Seven Hong Kong pro-democracy figures were convicted, on Thursday, for taking part in an unauthorised protest in 2019.
Prominent pro-democracy activist, Martin Lee, and media mogul, Jimmy Lai, were among those found guilty in a Hong Kong court.
It was not clear when the group would be sentenced.
The court decision was the latest blow for Hong Kong’s pro-democracy movement, which Beijing has been cracking down on with a heavy hand.
In the last few months, especially since the introduction of the controversial national security law in June, numerous well-known activists have been handed lengthy prison sentences for relatively minor offences.
A number of Hong Kong activists fled to other countries in fear of prosecution.
On Tuesday, China approved an electoral reform which means voters would have less say in the make-up of Hong Kong’s legislative bodies.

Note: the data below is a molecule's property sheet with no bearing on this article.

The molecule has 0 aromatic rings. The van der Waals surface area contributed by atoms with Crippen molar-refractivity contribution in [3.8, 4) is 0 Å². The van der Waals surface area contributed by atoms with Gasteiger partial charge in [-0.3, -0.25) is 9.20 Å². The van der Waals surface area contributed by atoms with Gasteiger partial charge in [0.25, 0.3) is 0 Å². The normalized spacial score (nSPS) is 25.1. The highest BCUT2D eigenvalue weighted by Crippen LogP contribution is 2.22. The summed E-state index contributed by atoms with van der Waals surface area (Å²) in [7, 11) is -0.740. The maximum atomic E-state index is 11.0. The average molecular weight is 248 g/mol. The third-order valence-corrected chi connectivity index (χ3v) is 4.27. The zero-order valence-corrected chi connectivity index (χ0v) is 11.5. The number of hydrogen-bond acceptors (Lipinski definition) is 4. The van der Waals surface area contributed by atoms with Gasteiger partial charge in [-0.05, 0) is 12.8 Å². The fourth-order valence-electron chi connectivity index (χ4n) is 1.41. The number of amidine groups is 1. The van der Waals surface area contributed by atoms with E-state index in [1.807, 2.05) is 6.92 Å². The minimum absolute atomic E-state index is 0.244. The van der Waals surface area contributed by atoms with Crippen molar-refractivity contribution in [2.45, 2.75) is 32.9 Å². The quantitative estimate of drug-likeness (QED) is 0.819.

It effectively reduces the influence of the pro-democracy camp in the legislature.
Beijing has stated that it wants only what it calls patriots to govern in Hong Kong, namely politicians who support the central Chinese Communist government.
Hong Kong was handed over to China by Britain in 1997.
Under the agreements required for the transfer, the Chinese government allowed Hong Kong and its residents to retain many of the freedoms they had enjoyed as a British colony, including freedom of speech and a separate judiciary, until 2047. (dpa/NAN)